Monthly Archives: October 2015

Mars in 1st House: Three Examples

It’s been proven that people learn foreign languages most effectively by the “immersion” method of being surrounded by the language in its natural context. Sure, you’ll still ask questions to clarify certain points and you might spend a little spare time brushing up on the basics, but the main way you become fluent in a new language is to fully experience that language as it’s naturally used.

In my view, astrology is essentially a language… and I’ve learned much more about astrology from reading and listening to expert astrologers explain charts or astrological concepts – even when they were speaking “over my head” – than I have from part-by-part lessons. That’s why I write so many chart analyses and concept-driven posts and why, even in my “basic” posts, I try to connect the subject to a broader astrological discussion. This post is titled “Mars in 1st House” and (of course) I’ll write about Mars in the 1st house, but hopefully with enough context included to form the astrological equivalent of a realistic “conversation.”

I’ve recently posted about the charts of two very different people with Mars in the 1st house and also looked over the chart of a close friend with Mars in the 1st house. All three examples clearly demonstrate how Mars may function in this position, yet each of these people also has Mars in a specific sign and nakshatra – (along with other planets in different positions, of course) – resulting in strikingly unique life choices and personality traits. For my Astrology and Enlightenment series, I profiled the great sage Nisargadatta Maharaj, who has Mars in the 1st house in Gemini and the nakshatra of Punavarsu; in my political astrology posts, I’ve discussed Donald Trump, who has Mars in the 1st house in Leo and the nakshatra of Magha; and my friend, whom I’ll call Henry, has Mars in the 1st house in Virgo and the nakshatra of Hasta.

If you’re wondering what Nisargadatta Maharaj and Donald Trump have in common, both are (or were in Nisargadatta’s case) near-tireless, quick to anger, and have/had unusually strong, memorable personalities. However, if I stopped there and explained “Mars in the 1st house” as representing these characteristics, you would probably think, “Yeah, right… so this placement can represent either a bombastic billionaire businessman or a great sage who was so humble he lived in a small flat near Bombay’s red light district almost his entire life. Thanks for narrowing it down for me.”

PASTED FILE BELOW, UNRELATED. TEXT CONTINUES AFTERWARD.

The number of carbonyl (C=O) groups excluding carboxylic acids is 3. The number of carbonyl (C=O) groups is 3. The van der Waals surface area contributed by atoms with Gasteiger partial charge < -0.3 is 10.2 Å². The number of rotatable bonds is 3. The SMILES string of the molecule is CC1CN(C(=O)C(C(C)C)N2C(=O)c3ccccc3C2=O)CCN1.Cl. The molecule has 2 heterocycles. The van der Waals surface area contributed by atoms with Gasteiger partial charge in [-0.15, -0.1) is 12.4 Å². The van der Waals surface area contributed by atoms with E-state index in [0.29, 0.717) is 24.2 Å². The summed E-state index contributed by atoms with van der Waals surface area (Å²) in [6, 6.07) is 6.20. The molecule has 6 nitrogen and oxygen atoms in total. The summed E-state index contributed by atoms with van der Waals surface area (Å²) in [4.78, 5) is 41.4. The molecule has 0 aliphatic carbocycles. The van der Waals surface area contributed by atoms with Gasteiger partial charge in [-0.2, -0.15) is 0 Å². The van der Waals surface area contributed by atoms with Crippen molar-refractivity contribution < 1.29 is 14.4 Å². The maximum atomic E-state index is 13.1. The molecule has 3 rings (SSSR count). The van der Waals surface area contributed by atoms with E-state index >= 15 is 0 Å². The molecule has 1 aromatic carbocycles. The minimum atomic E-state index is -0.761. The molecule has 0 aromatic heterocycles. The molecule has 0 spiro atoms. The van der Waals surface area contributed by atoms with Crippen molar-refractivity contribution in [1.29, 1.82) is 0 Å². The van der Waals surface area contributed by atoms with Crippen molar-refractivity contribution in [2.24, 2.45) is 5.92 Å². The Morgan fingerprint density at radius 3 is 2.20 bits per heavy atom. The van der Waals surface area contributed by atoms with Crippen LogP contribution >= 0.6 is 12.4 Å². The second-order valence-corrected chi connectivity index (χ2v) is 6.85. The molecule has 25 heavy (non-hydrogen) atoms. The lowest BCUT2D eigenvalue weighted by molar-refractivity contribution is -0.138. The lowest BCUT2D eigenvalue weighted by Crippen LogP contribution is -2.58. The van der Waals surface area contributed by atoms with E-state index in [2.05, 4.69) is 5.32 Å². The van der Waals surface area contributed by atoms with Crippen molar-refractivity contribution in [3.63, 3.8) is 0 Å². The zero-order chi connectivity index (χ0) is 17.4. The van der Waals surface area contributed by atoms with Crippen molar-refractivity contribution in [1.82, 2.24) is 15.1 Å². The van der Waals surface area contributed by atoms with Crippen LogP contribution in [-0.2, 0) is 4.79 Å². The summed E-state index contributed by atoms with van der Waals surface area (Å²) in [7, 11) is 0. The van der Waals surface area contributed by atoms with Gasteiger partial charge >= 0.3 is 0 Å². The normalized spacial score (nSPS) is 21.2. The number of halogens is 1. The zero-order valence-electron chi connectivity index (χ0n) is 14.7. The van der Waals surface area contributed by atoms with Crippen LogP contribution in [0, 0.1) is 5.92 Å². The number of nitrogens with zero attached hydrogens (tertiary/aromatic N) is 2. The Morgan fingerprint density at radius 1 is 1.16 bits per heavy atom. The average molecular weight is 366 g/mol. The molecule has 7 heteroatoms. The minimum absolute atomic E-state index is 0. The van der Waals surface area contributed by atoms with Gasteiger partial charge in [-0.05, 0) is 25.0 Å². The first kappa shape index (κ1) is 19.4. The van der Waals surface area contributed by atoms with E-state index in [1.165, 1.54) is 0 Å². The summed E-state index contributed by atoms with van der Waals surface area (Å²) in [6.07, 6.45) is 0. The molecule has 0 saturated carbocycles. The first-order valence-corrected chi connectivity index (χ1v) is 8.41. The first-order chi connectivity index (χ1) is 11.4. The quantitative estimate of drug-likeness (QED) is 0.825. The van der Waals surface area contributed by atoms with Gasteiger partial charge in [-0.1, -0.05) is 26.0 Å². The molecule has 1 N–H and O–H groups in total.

So, let’s look deeper. Trump’s Mars is in the fire sign of Leo, while Maharaj’s Mars is in the air sign of Gemini. (Each sign is associated with either fire, air, earth or water.)  It’s not an accident that terms such as “fiery” and “hot-blooded” refer to people who behave passionately and impulsively or that we call people who draw attention to themselves by putting on a big show “flamboyant.” Air signs are connected to their own cultural terminology. We refer to people as “high-minded” if we think they have something important to say or “long-winded” when we think they’re just talking for no good reason. The basic functioning of Leo is expressive and fiery, while the basic functioning of Gemini is talkative and airy. However, we should also note that Mars itself is a fiery planet, so it would make sense to view Trump’s Mars as “fire-meeting-fire” but Nisargadatta’s Mars as “fire-meeting-air.”

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Astrology and Enlightenment, Part 3

If you’ve missed my first and second posts in this series on astrology and enlightenment, which focused primarily on Krishnamurti and Osho, this is the third and final post in that series.

I wrote this series because I feel that sages – because of their unfiltered, genuine reactions – make for especially strong examples of different astrological influences. I also hoped to demonstrate that enlightenment occurs to all types of people with all types of personalities and that there is no litmus test – and if I could explore astrology in a meaningful way through the examples of Krishnamurti, Osho and Nisaragadatta Maharaj, all of whom I personally find fascinating – even better!

This post both wraps up the series and explores the life and astrological chart of Nisargadatta Maharaj, a householder who was moved at a young age to become an especially sincere follower of a local guru in the tradition of the Navnath Sampradaya, an ancient Tantric sect. Soon, the unreal dissolved for Nisargadatta and, expecting that multiple cigarette shops he owned would support his family in his absence, he left for the Himalayas and became a wandering sage.

Eventually, Nisargadatta returned home, but only one of his shops remained in business. He focused on stabilizing his family’s economic situation – (at least to the extent that getting by in a Bombay slum can be considered stable) – and as people noticed the remarkable change that had happened to him, he also began speaking to seekers after work in his flat. Over time, he drew the attention of skilled translators and, during the 1970s, he became known in the West.